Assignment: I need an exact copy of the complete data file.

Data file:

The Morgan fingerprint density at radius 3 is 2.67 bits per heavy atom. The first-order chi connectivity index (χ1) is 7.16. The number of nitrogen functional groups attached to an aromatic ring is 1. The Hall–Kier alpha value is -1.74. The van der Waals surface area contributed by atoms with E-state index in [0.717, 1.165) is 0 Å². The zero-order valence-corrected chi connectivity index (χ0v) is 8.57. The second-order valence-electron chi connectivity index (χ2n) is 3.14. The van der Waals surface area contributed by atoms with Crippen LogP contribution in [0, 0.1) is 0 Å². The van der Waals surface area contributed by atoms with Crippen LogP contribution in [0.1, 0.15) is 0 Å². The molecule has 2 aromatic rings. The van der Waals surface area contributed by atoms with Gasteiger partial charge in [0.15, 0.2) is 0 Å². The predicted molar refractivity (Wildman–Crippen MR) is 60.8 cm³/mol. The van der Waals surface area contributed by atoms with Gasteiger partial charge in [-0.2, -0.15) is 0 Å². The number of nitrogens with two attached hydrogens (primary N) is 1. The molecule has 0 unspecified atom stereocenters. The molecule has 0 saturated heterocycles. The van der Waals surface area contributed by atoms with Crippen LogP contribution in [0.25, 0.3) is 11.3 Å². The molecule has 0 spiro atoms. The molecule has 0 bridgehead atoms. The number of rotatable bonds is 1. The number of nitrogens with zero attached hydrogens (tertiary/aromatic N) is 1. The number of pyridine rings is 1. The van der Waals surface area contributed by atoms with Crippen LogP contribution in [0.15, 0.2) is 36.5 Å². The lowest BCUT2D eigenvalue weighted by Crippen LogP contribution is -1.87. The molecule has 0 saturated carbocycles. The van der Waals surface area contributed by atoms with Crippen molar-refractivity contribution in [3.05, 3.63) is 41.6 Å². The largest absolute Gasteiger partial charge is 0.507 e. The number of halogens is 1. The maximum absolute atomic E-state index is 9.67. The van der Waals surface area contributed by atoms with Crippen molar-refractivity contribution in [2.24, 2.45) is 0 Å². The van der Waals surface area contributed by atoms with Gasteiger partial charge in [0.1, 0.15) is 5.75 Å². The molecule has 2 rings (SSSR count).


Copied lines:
The Morgan fingerprint density at radius 3 is 2.67 bits per heavy atom. The first-order chi connectivity index (χ1) is 7.16. The number of nitrogen functional groups attached to an aromatic ring is 1. The Hall–Kier alpha value is -1.74. The van der Waals surface area contributed by atoms with E-state index in [0.717, 1.165) is 0 Å². The zero-order valence-corrected chi connectivity index (χ0v) is 8.57. The second-order valence-electron chi connectivity index (χ2n) is 3.14. The van der Waals surface area contributed by atoms with Crippen LogP contribution in [0, 0.1) is 0 Å². The van der Waals surface area contributed by atoms with Crippen LogP contribution in [0.1, 0.15) is 0 Å². The molecule has 2 aromatic rings. The van der Waals surface area contributed by atoms with Gasteiger partial charge in [0.15, 0.2) is 0 Å². The predicted molar refractivity (Wildman–Crippen MR) is 60.8 cm³/mol. The van der Waals surface area contributed by atoms with Gasteiger partial charge in [-0.2, -0.15) is 0 Å². The number of nitrogens with two attached hydrogens (primary N) is 1. The molecule has 0 unspecified atom stereocenters. The molecule has 0 saturated heterocycles. The van der Waals surface area contributed by atoms with Crippen LogP contribution in [0.25, 0.3) is 11.3 Å². The molecule has 0 spiro atoms. The molecule has 0 bridgehead atoms. The number of rotatable bonds is 1. The number of nitrogens with zero attached hydrogens (tertiary/aromatic N) is 1. The number of pyridine rings is 1. The van der Waals surface area contributed by atoms with Crippen LogP contribution in [0.15, 0.2) is 36.5 Å². The lowest BCUT2D eigenvalue weighted by Crippen LogP contribution is -1.87. The molecule has 0 saturated carbocycles. The van der Waals surface area contributed by atoms with Crippen molar-refractivity contribution in [3.05, 3.63) is 41.6 Å². The largest absolute Gasteiger partial charge is 0.507 e. The number of halogens is 1. The maximum absolute atomic E-state index is 9.67. The van der Waals surface area contributed by atoms with Crippen molar-refractivity contribution in [2.24, 2.45) is 0 Å². The van der Waals surface area contributed by atoms with Gasteiger partial charge in [0.1, 0.15) is 5.75 Å². The molecule has 2 rings (SSSR count).